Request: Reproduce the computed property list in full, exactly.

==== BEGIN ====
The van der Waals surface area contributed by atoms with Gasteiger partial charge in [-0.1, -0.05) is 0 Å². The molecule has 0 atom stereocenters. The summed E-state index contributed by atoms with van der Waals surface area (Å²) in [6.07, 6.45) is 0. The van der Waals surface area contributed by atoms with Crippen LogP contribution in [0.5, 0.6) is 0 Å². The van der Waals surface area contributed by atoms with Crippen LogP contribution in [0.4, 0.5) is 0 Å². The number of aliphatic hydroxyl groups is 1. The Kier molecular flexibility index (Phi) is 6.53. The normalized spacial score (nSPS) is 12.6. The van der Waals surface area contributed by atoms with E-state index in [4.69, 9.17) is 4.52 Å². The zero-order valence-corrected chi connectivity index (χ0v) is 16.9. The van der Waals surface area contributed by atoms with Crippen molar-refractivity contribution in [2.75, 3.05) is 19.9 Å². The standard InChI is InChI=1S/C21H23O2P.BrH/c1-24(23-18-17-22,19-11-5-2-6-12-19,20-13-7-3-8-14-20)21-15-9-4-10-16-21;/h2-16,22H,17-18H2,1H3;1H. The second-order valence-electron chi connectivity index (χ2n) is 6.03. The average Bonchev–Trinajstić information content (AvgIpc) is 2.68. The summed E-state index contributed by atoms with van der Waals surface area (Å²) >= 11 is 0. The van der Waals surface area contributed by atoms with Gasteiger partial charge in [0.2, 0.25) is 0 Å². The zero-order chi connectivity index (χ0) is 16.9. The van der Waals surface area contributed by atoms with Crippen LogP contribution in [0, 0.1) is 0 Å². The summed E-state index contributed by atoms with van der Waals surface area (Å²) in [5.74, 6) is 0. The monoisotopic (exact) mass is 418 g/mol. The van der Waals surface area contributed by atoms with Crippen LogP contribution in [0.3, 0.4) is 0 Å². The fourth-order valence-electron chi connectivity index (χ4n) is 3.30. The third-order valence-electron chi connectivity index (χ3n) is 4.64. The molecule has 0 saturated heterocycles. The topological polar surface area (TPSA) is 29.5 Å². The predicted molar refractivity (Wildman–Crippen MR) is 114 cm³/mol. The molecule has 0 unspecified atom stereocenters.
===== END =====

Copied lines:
The van der Waals surface area contributed by atoms with Gasteiger partial charge in [-0.1, -0.05) is 0 Å². The molecule has 0 atom stereocenters. The summed E-state index contributed by atoms with van der Waals surface area (Å²) in [6.07, 6.45) is 0. The van der Waals surface area contributed by atoms with Crippen LogP contribution in [0.5, 0.6) is 0 Å². The van der Waals surface area contributed by atoms with Crippen LogP contribution in [0.4, 0.5) is 0 Å². The number of aliphatic hydroxyl groups is 1. The Kier molecular flexibility index (Phi) is 6.53. The normalized spacial score (nSPS) is 12.6. The van der Waals surface area contributed by atoms with E-state index in [4.69, 9.17) is 4.52 Å². The zero-order valence-corrected chi connectivity index (χ0v) is 16.9. The van der Waals surface area contributed by atoms with Crippen molar-refractivity contribution in [2.75, 3.05) is 19.9 Å². The standard InChI is InChI=1S/C21H23O2P.BrH/c1-24(23-18-17-22,19-11-5-2-6-12-19,20-13-7-3-8-14-20)21-15-9-4-10-16-21;/h2-16,22H,17-18H2,1H3;1H. The second-order valence-electron chi connectivity index (χ2n) is 6.03. The average Bonchev–Trinajstić information content (AvgIpc) is 2.68. The summed E-state index contributed by atoms with van der Waals surface area (Å²) >= 11 is 0. The van der Waals surface area contributed by atoms with Gasteiger partial charge in [0.2, 0.25) is 0 Å². The zero-order chi connectivity index (χ0) is 16.9. The van der Waals surface area contributed by atoms with Crippen LogP contribution in [0, 0.1) is 0 Å². The summed E-state index contributed by atoms with van der Waals surface area (Å²) in [5.74, 6) is 0. The monoisotopic (exact) mass is 418 g/mol. The van der Waals surface area contributed by atoms with Crippen LogP contribution in [0.3, 0.4) is 0 Å². The fourth-order valence-electron chi connectivity index (χ4n) is 3.30. The third-order valence-electron chi connectivity index (χ3n) is 4.64. The molecule has 0 saturated heterocycles. The topological polar surface area (TPSA) is 29.5 Å². The predicted molar refractivity (Wildman–Crippen MR) is 114 cm³/mol. The molecule has 0 unspecified atom stereocenters.